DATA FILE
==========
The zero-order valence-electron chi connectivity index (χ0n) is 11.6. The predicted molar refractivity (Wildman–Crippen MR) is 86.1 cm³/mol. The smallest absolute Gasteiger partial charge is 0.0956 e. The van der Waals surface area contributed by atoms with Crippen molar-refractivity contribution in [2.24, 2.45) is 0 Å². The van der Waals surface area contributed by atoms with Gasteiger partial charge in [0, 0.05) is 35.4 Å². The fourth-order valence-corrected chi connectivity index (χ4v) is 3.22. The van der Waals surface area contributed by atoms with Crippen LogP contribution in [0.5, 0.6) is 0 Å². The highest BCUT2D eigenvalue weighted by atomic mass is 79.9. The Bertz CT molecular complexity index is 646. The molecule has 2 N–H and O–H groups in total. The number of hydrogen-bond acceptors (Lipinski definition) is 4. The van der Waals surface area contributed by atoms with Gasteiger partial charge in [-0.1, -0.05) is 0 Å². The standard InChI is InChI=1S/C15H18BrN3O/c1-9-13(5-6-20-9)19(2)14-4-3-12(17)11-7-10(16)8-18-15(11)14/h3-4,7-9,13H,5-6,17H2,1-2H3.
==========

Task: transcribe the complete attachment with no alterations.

The zero-order valence-electron chi connectivity index (χ0n) is 11.6. The predicted molar refractivity (Wildman–Crippen MR) is 86.1 cm³/mol. The smallest absolute Gasteiger partial charge is 0.0956 e. The van der Waals surface area contributed by atoms with Crippen molar-refractivity contribution in [2.24, 2.45) is 0 Å². The van der Waals surface area contributed by atoms with Gasteiger partial charge in [0, 0.05) is 35.4 Å². The fourth-order valence-corrected chi connectivity index (χ4v) is 3.22. The van der Waals surface area contributed by atoms with Crippen LogP contribution in [0.5, 0.6) is 0 Å². The highest BCUT2D eigenvalue weighted by atomic mass is 79.9. The Bertz CT molecular complexity index is 646. The molecule has 2 N–H and O–H groups in total. The number of hydrogen-bond acceptors (Lipinski definition) is 4. The van der Waals surface area contributed by atoms with Gasteiger partial charge in [-0.1, -0.05) is 0 Å². The standard InChI is InChI=1S/C15H18BrN3O/c1-9-13(5-6-20-9)19(2)14-4-3-12(17)11-7-10(16)8-18-15(11)14/h3-4,7-9,13H,5-6,17H2,1-2H3.